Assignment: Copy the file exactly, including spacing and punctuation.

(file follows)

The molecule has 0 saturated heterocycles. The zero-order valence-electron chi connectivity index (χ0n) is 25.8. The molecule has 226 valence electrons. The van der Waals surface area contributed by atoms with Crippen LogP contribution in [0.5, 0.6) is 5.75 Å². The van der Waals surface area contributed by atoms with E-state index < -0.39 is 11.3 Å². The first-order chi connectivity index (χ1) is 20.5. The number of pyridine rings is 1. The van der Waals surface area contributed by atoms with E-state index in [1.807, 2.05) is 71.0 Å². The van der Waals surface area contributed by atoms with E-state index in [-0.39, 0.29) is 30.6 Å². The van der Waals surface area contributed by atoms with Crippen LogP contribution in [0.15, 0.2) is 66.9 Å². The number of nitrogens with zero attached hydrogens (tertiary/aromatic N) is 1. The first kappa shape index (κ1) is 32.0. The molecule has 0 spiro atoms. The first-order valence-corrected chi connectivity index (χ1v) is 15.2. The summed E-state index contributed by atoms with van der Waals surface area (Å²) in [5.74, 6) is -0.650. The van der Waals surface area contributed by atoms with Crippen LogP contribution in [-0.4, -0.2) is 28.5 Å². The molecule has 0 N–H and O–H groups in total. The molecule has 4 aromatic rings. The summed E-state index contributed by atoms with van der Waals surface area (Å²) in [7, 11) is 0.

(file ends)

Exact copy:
The molecule has 0 saturated heterocycles. The zero-order valence-electron chi connectivity index (χ0n) is 25.8. The molecule has 226 valence electrons. The van der Waals surface area contributed by atoms with Crippen LogP contribution in [0.5, 0.6) is 5.75 Å². The van der Waals surface area contributed by atoms with E-state index < -0.39 is 11.3 Å². The first-order chi connectivity index (χ1) is 20.5. The number of pyridine rings is 1. The van der Waals surface area contributed by atoms with E-state index in [1.807, 2.05) is 71.0 Å². The van der Waals surface area contributed by atoms with E-state index in [-0.39, 0.29) is 30.6 Å². The van der Waals surface area contributed by atoms with Crippen LogP contribution in [0.15, 0.2) is 66.9 Å². The number of nitrogens with zero attached hydrogens (tertiary/aromatic N) is 1. The first kappa shape index (κ1) is 32.0. The molecule has 0 spiro atoms. The first-order valence-corrected chi connectivity index (χ1v) is 15.2. The summed E-state index contributed by atoms with van der Waals surface area (Å²) in [5.74, 6) is -0.650. The van der Waals surface area contributed by atoms with Crippen LogP contribution in [-0.4, -0.2) is 28.5 Å². The molecule has 0 N–H and O–H groups in total. The molecule has 4 aromatic rings. The summed E-state index contributed by atoms with van der Waals surface area (Å²) in [7, 11) is 0.